2) Using the existing Party system to interfere with the implementation of the law. In China, the judiciary is not independent but rather, faces significant interference from the Communist Party. The Political and Judiciary Committee is the CCP body most often used to influence law-related organs from behind the scenes. As stated by the Central Political and Judiciary Committee: “The Central Political and Judiciary Committee is a functional department for the CCP Central Committee to lead and administer political and law related work.”  At the central level, the government organs under the committee’s influence include the Supreme Court, the Supreme Procuratorate, the Ministry of Public Security, the Ministry of State Security, and the Ministry of Justice. The same set-up applies to all levels of governance in China, with the Political and Judiciary Committee influencing the corresponding organs at each level. Most 610 Offices are set up within the Political and Judiciary Committees. This has made aspects of the 610 Office’s work related to detentions and imprisonment more convenient and easy to implement. 

3) Twisting the laws, causing them to be used on Falun Gong by illegally interpreting the laws. Since a law could not be passed targeting one specific group, the Supreme Court and the Supreme Procuratorate have issued “Interpretations” to close this gap. The “Interpretations from the Supreme Court and the Supreme People's Procuratorate Regarding the Application of the Law in Handling Cases Involving Heretic Organizations” Part 1 (dated October 8 and 9, 1999) and Part 2 (dated June 4, 2001) are examples of this phenomenon.  However, these “Interpretations” are invalid from a legal standpoint, contradict article 36 of the Constitution, and overstep the jurisdiction of the bodies that issued them. Article 42 of the Legislative Law of the PRC states that clarifications regarding the appropriate execution of a given law can only be made by the Standing Committee of the National People's Congress (NPC). The Supreme Court and the Supreme People's Procuratorate thus had no jurisdiction to interpret the law as they did. In addition, neither of these Interpretations mentioned Falun Gong by name. Instead, both the Supreme Court and the Supreme Procuratorate issued separate administrative and extralegal notices to detail how to apply the NPC “Decision” and the two above-mentioned “Interpretations” to Falun Gong.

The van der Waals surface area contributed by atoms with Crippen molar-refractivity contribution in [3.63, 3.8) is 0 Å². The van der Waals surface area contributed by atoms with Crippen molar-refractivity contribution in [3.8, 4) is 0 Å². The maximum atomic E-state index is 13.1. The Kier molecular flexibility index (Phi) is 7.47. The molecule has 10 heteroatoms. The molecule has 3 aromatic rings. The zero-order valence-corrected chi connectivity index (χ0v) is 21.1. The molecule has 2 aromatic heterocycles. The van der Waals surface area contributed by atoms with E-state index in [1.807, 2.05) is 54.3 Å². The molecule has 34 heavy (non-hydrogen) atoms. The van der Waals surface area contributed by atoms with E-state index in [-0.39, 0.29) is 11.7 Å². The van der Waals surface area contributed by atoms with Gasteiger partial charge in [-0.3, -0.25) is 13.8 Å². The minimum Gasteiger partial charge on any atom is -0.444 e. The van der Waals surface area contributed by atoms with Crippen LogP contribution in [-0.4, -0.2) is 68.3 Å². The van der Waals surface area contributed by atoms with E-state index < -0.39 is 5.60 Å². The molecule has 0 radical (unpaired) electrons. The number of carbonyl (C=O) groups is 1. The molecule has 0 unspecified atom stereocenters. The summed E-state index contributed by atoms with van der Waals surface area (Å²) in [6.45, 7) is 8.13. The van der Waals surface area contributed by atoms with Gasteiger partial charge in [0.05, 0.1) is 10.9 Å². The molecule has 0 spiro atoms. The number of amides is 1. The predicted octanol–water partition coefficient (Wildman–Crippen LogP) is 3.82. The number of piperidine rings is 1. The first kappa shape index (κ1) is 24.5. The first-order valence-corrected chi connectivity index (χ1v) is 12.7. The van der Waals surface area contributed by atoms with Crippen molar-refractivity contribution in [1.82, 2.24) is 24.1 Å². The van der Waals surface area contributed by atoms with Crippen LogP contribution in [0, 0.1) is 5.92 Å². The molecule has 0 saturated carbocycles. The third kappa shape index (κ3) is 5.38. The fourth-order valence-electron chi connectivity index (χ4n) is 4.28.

4) Issue internal memos, documents, and circulars to direct the persecution. The persecution is mostly carried out by internal documents marked as “classified” or even “top secret.” Such documents can be issued at any level, but from the various ones leaked online or via informants in the government it appears that almost all are modified copies of orders that originated from the CCP’s Central Committee or its 610 Office. For example, a letter by Jiang Zemin from April 25th and a June 7th speech in 1999 were distributed by the Office of CCP Central Committee as formal CCP internal documents to direct the persecution even before the it had formally started.  Relevant CCP members and bodies are typically instructed to study such speeches and carry out their aims. More recently, an internal document issued by the 610 Office of the CCP Central Committee in 2010 initiated a three-year campaign to reinvigorate the brainwashing and “transformation” of Falun Gong practitioners.  Analysis by the Congressional-Executive Commission on China found that versions of the orders and plans for their implementation appeared on websites across China at various levels of the party apparatus. According to the Legislation Law of the PRC, higher-level laws carry more authority than lower-level laws.  But, in order to persecute Falun Gong, the CCP has reversed this rule in practice. The internal CCP documents override laws and regulations, the “Notices” override the “Interpretations” of the Supreme Court and Procuratorate, the “Interpretations” override the “Decision” of the Standing Committee of the National People's Congress, and the “Decision” overrides the Constitution.

5) Article 300 of the Chinese Criminal Code is the most commonly used way to charge Falun Gong practitioners with a crime and sending them to prison for up to 18 years.  Over the past 12 years, thousands of innocent practitioners have been subjected to such punishments. Article 300 establishes “using heretical religious organizations to disrupt the implementation of law” as a crime, which, besides once again contradicts Article 36 of the Constitution, cannot be legitimately applied to Falun Gong for various reasons. As raised by Chinese lawyer Wang Yonghang in a 2008 open letter to the Supreme Procuratorate, it does not meet minimal international legal standards of clarity and specificity.  In practice, the government organs that have tried to charge Falun Gong practitioners at the behest of the 610 Office have never been able to legitimately demonstrate that the practitioners had committed an actual crime. It has never been established in court which law's implementation is disrupted by Falun Gong adherents peacefully practicing their faith, doing their exercises, or disseminating information on human rights abuses.